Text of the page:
London’s world-renowned financial district has suffered a setback in status due to Brexit.
Amsterdam has moved ahead of London as the number one share-trading centre in the European market, although it was not immediately clear if this was just a short-term blip or indications of a more longer-lasting trend.
Blame it on Brexit, financial industry experts say.
The Brexit agreement between the UK and the EU failed to resolve key issues surrounding the financial markets with the result being EU-based banks unable to trade via London’s financial district, known as The City or The Square Mile.
The acrimonious split has caused a drop in trading volumes in London with Amsterdam picking up the slack.
In January over US$11 billion shares a day were traded via Amsterdam, more than four times the volume for December.
On the other hand, London experienced a sharp decline in its trading volumes, moving a comparatively much smaller US$10.3 billion for the same period.
Industry experts say although the overall economic hit from the loss of trade volumes will be small, it nevertheless represents a significant loss of status.
Financial services account for around 7 per cent of the UK's GDP earning some almost US105 billion in tax revenue last year.
The EU alone accounts for some 40 per cent of the UK’s international banking and investment's business.
With details of an agreement on financial serves still to be finalised between the UK and the EU, it was feared that London would struggle to regain lost ground.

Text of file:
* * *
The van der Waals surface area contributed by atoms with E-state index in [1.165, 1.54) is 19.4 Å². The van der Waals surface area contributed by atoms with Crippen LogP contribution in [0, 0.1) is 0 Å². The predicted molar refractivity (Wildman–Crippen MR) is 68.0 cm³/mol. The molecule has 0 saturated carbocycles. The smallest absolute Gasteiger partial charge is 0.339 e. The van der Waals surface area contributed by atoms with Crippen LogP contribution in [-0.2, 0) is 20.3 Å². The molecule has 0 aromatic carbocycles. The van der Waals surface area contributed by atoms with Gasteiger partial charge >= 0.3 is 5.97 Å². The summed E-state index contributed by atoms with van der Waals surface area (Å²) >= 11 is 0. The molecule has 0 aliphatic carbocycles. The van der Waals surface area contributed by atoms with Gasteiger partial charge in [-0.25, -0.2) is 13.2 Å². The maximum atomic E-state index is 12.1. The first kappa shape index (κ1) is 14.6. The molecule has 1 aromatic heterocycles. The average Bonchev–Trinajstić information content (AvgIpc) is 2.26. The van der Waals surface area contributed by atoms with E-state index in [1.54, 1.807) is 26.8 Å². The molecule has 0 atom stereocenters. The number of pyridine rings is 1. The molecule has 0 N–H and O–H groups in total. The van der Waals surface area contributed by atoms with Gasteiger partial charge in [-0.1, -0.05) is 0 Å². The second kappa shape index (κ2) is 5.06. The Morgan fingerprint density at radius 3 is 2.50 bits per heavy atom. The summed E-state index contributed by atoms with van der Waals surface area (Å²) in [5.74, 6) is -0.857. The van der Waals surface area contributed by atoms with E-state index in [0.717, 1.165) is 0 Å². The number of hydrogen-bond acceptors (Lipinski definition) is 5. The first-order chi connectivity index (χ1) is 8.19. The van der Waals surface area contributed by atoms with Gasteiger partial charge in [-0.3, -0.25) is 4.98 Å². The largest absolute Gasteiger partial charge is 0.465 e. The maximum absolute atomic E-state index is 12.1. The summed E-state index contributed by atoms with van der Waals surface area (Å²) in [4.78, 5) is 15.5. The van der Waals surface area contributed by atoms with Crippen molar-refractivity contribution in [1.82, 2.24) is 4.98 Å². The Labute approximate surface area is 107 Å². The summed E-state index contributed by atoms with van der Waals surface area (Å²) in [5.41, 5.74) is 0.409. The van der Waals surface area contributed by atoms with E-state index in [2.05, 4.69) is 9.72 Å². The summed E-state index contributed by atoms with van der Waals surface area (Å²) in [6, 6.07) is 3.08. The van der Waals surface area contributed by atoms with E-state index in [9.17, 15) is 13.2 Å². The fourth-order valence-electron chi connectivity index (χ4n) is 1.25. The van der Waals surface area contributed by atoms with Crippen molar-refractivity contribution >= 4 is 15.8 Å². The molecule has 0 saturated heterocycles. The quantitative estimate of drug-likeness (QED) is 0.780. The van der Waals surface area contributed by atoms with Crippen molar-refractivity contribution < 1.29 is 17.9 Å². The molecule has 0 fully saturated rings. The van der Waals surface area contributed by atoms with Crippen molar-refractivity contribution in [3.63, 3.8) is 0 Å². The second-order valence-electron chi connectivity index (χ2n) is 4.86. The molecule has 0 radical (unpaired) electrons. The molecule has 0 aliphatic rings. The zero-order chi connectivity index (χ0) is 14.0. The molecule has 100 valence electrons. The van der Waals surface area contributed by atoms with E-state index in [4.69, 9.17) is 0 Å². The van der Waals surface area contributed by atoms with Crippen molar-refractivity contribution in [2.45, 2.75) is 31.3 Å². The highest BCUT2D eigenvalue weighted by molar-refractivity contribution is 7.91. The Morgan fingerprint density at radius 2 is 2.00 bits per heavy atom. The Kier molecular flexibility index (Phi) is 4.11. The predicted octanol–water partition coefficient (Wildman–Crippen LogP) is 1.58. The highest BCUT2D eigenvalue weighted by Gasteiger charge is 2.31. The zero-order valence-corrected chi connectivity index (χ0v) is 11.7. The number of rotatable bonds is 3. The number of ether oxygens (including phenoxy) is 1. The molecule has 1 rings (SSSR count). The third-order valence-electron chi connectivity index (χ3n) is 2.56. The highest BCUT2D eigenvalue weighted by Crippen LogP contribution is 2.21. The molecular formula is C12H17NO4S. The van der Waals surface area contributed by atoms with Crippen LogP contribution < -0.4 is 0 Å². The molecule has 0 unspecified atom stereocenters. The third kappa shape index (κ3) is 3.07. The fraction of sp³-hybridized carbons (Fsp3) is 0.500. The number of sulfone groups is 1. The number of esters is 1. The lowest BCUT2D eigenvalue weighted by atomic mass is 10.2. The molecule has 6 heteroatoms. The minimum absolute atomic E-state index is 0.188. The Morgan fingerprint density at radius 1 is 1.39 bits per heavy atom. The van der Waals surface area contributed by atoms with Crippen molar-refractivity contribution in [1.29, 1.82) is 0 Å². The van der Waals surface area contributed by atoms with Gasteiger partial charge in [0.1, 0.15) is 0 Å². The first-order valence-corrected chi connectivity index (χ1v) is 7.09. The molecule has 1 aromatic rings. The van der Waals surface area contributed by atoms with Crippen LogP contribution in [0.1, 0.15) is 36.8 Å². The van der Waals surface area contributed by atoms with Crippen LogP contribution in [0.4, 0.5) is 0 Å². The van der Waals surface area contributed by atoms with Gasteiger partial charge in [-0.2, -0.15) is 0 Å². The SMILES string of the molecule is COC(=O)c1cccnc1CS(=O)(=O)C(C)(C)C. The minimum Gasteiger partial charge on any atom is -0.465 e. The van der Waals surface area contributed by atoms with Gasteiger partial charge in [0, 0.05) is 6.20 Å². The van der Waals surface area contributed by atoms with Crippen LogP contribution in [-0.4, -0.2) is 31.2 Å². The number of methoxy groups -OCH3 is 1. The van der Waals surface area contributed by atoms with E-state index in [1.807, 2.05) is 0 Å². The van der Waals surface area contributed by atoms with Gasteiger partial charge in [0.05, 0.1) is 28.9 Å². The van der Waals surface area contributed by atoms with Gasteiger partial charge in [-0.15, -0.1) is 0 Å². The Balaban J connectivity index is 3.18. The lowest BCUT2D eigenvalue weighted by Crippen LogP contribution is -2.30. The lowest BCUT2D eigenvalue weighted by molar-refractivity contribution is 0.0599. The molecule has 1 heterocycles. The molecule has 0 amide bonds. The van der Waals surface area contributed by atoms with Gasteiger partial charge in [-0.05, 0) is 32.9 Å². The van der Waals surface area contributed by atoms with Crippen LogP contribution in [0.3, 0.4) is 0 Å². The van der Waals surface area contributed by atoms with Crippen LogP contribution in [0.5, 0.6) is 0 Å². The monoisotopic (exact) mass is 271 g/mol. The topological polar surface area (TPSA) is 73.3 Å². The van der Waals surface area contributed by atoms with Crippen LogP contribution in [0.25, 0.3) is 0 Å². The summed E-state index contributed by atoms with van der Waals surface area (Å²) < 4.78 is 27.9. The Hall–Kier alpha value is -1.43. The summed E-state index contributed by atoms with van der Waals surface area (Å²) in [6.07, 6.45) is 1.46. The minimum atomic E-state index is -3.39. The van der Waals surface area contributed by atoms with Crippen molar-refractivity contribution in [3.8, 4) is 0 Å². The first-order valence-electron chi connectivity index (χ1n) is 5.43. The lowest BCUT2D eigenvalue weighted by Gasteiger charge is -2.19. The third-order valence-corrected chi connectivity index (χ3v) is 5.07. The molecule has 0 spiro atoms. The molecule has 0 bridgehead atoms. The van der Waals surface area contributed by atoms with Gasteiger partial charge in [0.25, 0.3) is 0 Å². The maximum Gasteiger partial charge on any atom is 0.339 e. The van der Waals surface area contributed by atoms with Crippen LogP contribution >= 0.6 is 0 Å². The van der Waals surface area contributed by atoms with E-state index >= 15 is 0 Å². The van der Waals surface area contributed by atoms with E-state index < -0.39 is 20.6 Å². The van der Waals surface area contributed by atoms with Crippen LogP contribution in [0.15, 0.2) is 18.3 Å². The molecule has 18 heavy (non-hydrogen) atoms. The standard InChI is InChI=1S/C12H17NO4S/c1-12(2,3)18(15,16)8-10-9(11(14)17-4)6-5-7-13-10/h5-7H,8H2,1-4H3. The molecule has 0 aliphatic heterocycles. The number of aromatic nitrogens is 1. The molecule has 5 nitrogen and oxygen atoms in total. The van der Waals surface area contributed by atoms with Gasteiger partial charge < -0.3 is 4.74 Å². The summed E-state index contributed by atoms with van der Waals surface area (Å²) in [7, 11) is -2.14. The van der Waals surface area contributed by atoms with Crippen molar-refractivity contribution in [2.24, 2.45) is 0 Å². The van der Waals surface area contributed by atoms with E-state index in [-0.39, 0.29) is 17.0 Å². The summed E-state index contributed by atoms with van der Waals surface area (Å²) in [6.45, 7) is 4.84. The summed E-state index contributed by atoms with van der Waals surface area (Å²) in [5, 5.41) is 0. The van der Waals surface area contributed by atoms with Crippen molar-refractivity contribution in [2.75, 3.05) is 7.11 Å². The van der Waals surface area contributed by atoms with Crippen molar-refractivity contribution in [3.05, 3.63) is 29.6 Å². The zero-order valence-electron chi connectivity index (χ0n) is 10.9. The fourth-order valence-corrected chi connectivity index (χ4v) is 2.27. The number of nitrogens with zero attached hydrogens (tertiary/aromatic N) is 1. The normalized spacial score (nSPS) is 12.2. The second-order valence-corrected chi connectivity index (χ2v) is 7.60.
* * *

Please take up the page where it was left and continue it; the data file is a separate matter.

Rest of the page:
Amidst concerns that the EU was planning to block the UK from its financial markets, urgent steps were being taken to resolve the outstanding issues.
Both sides are said to be keen to arrive at an agreement by March on what’s called an "equivalence" regime where they would recognise each other's regulations.
However, there’s a prevailing view that an eventual agreement between the two sides might still exclude share dealing.
At the same time, a counter-argument suggests that failure to conclude the “equivalence regulatory deal” could create wider global opportunities for the UK - particularly the London financial centre - targeting markets such as Singapore and Hong Kong.
One of the key obstacles in the Brexit negotiations was a reluctance by the UK to subscribe to EU financial sector regulations - an issue which also holds implications for Cayman and other UK Overseas Territories whose economies are heavily-based on global financial services.
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